From Outrage To Action: Disturbing Numbers In August

By Vanessa Onyema | Sep 11, 2023

In July, the internet was abuzz with a surge in reports of violence against women and girls, flooding social media platforms. Between July 1st and July 31st, Document Women noted a staggering total of 101 cases of gender-based violence that had been reported worldwide. Shockingly, the United States led with 55 reports, followed by India with 9.

However, as August arrived, there was an eerie silence surrounding these femicide reports worldwide. This silence did not signify a lack of such reports but revealed how such distressing news has normalized, resulting in diminished outrage and minimal awareness.

As we asked in July, "Can women, regardless of age, ever escape gender-based violence? Can they find justice even in death? Why do those who commit these heinous acts continue to roam freely without being held accountable for their actions?"

Between August 1st and August 31st, a staggering total of 111 cases of gender-based violence were reported worldwide. The United States led with 67 reports, followed by India with 21. As recorded in July, intimate partner violence emerged as the most prevalent form, impacting women aged 0 to 92. UN Women estimates that 736 million women—nearly one-third of all women aged 15 and older—have experienced physical and/or sexual intimate partner violence, non-partner sexual violence, or both at some point in their lives.

In 2018, one in every seven women (13 per cent of women aged 15 to 49) reported having experienced physical and sexual violence from an intimate partner or husband in the previous 12 months. It is indicated that these figures do not account for the COVID-19 pandemic, which has increased the risk factors for violence against women.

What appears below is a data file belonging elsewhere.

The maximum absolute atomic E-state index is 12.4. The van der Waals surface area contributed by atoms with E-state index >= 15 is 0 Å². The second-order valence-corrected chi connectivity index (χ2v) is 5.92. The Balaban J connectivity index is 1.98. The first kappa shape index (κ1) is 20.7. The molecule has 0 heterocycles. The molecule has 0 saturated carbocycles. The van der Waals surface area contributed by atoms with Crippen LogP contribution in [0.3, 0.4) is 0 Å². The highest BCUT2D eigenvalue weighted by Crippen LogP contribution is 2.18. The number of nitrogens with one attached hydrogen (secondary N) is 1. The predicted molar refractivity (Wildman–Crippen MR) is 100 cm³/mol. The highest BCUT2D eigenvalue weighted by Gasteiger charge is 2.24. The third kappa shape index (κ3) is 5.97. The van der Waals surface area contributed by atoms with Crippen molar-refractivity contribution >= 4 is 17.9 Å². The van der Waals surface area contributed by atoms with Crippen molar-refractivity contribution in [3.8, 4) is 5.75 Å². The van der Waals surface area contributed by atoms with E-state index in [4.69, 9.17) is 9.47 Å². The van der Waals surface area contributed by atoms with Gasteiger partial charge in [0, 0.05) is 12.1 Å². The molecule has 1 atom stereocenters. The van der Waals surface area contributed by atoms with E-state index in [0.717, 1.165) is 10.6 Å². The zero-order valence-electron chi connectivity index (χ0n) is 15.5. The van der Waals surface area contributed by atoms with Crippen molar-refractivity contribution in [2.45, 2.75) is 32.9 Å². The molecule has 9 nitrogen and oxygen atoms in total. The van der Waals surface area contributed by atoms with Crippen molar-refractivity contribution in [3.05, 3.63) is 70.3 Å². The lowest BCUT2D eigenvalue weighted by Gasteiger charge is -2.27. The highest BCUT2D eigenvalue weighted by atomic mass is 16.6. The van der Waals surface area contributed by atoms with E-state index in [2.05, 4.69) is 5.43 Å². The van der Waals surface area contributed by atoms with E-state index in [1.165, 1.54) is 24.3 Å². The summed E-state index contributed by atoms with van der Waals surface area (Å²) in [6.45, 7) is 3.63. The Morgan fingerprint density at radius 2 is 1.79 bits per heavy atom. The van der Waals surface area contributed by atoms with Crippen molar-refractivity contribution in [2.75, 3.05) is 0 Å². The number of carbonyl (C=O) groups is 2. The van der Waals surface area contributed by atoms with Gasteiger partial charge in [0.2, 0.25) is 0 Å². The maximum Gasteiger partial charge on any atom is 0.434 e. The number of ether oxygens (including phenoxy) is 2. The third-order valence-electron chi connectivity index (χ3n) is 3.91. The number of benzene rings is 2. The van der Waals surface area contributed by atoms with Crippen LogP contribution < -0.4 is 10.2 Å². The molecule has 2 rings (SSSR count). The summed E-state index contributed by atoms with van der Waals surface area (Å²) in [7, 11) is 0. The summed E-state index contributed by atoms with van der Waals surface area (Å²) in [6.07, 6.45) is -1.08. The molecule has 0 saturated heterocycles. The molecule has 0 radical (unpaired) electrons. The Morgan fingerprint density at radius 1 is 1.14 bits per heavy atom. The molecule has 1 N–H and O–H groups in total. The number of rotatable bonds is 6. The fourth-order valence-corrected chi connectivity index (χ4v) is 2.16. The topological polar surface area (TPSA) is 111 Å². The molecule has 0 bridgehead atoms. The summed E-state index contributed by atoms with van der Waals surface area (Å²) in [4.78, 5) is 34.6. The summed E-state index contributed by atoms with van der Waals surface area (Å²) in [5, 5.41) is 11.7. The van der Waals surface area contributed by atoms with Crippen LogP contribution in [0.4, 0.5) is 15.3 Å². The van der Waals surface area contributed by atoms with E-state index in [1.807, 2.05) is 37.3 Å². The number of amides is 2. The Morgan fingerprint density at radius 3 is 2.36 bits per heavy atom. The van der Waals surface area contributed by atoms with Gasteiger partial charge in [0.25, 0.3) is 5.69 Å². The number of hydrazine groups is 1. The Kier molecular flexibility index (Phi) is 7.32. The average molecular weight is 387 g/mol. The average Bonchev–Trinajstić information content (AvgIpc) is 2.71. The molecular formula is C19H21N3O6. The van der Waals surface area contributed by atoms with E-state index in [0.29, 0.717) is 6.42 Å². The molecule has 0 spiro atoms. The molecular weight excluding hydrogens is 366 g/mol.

Most of the horrifying cases of gender-based violence reported in the United States were murder-suicides, women killed while pregnant, women killed in front of their children and women who were killed together with their children by their husbands or estranged partners.

In Nigeria, a man murdered his girlfriend by tying her hands and legs and pouring scalding hot water on her. The 45-year-old man, Bankole Oginni, also went further to open up her stomach and remove her intestines, dismembering her body.  In Oyo State, a nurse—Omoniyi Boluwatife—was found dead on the street with her womb removed.

The profoundly troubling pattern continued globally, from India to Uganda to Australia, as women were killed by their fathers in the form of honour killing or died due to injuries sustained from extreme domestic violence by their partners. A gruesome report in the United Kingdom was a woman who was killed and raped in death. Joe Rankin, 34, murdered Emma Potter, 40, at her home in Stroud, Gloucestershire, where her body lay undiscovered for six weeks.

It’s a heartbreaking truth that women everywhere, regardless of their age, background, or sexual orientation, continue to be victims of this pervasive gender-based violence. 

The pressing question we must address is: When do we move beyond mere outrage and translate our empathy into tangible action? What do we do when there is no more outrage? When do we build a world where justice prevails, where every life is valued, cherished, and protected? The time has come for us to transform our collective anguish into unyielding advocacy, to demand an end to the cycle of violence, and to create a future where every woman can live free from fear and violence.


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